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P243. Inflammatory bowel disease itself is a more important risk factor for impaired health-related quality of life than non-adherence to medical therapy

G. Horvath1, K. Farkas2, R. Hollósi2, F. Nagy3, Z. Szepes2, M. Papp4, K. Palatka4, P. Miheller5, L. Lakatos6, T. Nyari7, T. Wittmann4, T. Molnar3

1Health Centre of Miskolc, Miskolc, Hungary; 21st Department of Medicine, University of Szeged, Szeged, Hungary; 31st Department of Medicine, Szeged, Hungary; 42nd Department of Medicine, University of Debrecen, Debrecen, Hungary; 52nd Department of Medicine, Semmelweiss University, Budapest, Hungary; 61st Department of Medicine, Csolnoky F. Hospital, Veszprém, Hungary; 7Department of Medical Informatics, Szeged, Hungary

Introduction: Current treatment goals in IBD are directed not only towards the management of digestive and systemic symptoms, but also to improve general well-being. Appropriate medication adherence is crucial for successful IBD therapy, although studies have revealed medication non-adherence prevalence rates ranging from 35% to 72% in normal clinical practice.

The aim of study was to evaluate whether health-related quality of life (HRQOL) influences medication adherence and vice versa in patients with IBD and to find relation between different demographic parameter, therapeutic modalities and non-adherence or HRQOL.

Patients and Methods: A total of 531 patients (CD: 57.3%, UC: 42.7%; female/male ratio: 54.1/45.9%, mean present age: 38 years, mean age at the diagnosis: 28.6 years, mean disease duration: 8.9 years) were enrolled in the study treated at four Hungarian tertiary centers. Diagnosis was established based on clinical, endoscopic, radiological and histological criteria. Patients were asked to complete SF-36 questionnaire and a medication adherence report scale at the hospitals during medical visits. We evaluated the association between demographic parameters, different dimensions of HRQOL, different kind of therapies and non-adherence and between demographic parameters, different kind of therapies and HRQOL. The answers of the questions were analyzed using Pearson chi-square test, one sided Fisher's exact test and factor analysis.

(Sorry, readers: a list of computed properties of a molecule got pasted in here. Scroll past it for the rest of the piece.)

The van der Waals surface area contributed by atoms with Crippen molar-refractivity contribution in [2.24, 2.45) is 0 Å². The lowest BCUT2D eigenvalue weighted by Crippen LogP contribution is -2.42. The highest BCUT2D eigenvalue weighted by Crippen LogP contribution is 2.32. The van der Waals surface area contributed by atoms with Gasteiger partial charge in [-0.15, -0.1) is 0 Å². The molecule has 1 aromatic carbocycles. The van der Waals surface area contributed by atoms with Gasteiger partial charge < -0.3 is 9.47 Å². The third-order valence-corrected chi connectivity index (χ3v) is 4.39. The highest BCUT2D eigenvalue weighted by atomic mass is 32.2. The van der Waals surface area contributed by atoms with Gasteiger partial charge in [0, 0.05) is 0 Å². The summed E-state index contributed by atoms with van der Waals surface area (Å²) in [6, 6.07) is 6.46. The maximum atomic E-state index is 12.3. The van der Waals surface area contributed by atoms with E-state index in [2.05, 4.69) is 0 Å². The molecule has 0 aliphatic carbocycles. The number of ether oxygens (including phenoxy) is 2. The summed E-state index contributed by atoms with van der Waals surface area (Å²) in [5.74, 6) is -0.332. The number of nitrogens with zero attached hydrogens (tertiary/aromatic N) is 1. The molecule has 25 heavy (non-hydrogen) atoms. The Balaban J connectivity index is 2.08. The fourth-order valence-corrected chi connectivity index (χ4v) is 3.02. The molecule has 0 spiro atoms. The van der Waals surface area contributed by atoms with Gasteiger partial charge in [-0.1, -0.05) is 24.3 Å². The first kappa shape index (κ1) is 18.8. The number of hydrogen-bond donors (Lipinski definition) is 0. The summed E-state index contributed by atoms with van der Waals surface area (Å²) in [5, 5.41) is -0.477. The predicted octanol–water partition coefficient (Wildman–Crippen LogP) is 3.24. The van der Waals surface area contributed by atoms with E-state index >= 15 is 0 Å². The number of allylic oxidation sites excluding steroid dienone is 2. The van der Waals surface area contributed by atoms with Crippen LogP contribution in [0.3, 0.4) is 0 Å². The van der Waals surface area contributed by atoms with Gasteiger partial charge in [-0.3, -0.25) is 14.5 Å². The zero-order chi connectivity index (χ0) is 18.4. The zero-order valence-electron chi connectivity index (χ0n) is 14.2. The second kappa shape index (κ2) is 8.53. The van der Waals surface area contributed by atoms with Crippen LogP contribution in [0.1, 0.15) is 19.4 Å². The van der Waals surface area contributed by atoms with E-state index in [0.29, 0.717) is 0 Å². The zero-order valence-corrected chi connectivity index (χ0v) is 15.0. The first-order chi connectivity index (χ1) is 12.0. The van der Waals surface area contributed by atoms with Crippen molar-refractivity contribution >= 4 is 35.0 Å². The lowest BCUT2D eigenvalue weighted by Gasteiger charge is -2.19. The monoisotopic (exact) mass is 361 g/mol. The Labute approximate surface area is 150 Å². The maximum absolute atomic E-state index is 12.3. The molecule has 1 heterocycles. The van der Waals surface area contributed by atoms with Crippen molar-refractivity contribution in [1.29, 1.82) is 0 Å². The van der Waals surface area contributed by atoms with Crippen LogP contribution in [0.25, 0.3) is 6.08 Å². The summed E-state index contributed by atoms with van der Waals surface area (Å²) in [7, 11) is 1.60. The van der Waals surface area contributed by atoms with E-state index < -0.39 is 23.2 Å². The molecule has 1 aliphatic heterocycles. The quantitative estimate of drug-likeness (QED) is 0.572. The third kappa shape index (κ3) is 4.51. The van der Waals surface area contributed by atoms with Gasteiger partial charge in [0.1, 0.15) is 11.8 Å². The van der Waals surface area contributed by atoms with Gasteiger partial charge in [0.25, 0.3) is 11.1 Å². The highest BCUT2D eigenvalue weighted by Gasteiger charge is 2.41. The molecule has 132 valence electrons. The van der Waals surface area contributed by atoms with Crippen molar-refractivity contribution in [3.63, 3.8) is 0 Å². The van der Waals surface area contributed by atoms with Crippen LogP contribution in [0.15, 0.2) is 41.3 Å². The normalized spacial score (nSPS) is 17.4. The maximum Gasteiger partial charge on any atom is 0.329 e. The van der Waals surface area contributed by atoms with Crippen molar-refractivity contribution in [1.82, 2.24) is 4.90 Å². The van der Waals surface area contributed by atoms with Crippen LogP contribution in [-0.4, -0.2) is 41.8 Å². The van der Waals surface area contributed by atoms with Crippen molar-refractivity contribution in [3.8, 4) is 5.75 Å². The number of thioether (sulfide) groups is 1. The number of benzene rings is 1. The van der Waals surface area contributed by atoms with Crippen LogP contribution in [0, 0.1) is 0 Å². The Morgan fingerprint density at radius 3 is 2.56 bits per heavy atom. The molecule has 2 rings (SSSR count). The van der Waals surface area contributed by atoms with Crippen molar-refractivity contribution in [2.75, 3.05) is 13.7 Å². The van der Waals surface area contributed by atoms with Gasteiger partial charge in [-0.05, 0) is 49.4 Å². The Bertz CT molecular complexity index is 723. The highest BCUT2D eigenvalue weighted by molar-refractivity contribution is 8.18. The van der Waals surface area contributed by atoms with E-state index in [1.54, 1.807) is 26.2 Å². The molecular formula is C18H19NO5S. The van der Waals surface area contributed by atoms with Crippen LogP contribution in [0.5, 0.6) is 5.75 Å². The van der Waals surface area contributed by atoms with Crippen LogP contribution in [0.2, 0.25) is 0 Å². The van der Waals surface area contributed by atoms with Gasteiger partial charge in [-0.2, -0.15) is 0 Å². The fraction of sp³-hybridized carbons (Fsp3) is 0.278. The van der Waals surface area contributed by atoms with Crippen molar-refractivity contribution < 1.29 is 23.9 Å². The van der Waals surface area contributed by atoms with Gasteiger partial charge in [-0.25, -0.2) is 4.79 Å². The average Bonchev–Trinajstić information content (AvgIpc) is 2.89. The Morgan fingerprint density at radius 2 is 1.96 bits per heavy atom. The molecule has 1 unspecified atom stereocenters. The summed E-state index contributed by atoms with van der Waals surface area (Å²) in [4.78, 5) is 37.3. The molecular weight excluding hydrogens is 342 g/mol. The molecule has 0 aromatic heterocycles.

Results: 33% of the patients have been operated on previously. Only 2.7% of the patients assessed their general well-being to be excellent, while 42.7% revealed it to be very poor. Overall non-adherence was reported by only 11.9% of patients. ‘Forgot to take medication’ occurred in 46.5%. Complementary and alternative medicine was used in 37% of the patients. There were no differences in adherence between the type of IBD, gender, disease activity, disability grade, educational level, complementary and alternative medicine use, the number of previous surgery, and the need for psychologist. Factor analysis proved that adherence increased significantly in non-smoker patients (61.1% p = 0.004), and in case of 5-aminosalycilate (p = 0.05) and immunomodulator (p = 0.024) use.

Discussion: The majority of the patients assessed their general well-being to be very poor; however, the overall nonadherence with medical therapy in our cohort was lower than reported in the literature suggesting that impaired quality of life in IBD is mainly influenced by the disease itself and it is not clearly associated with medication non-adherence.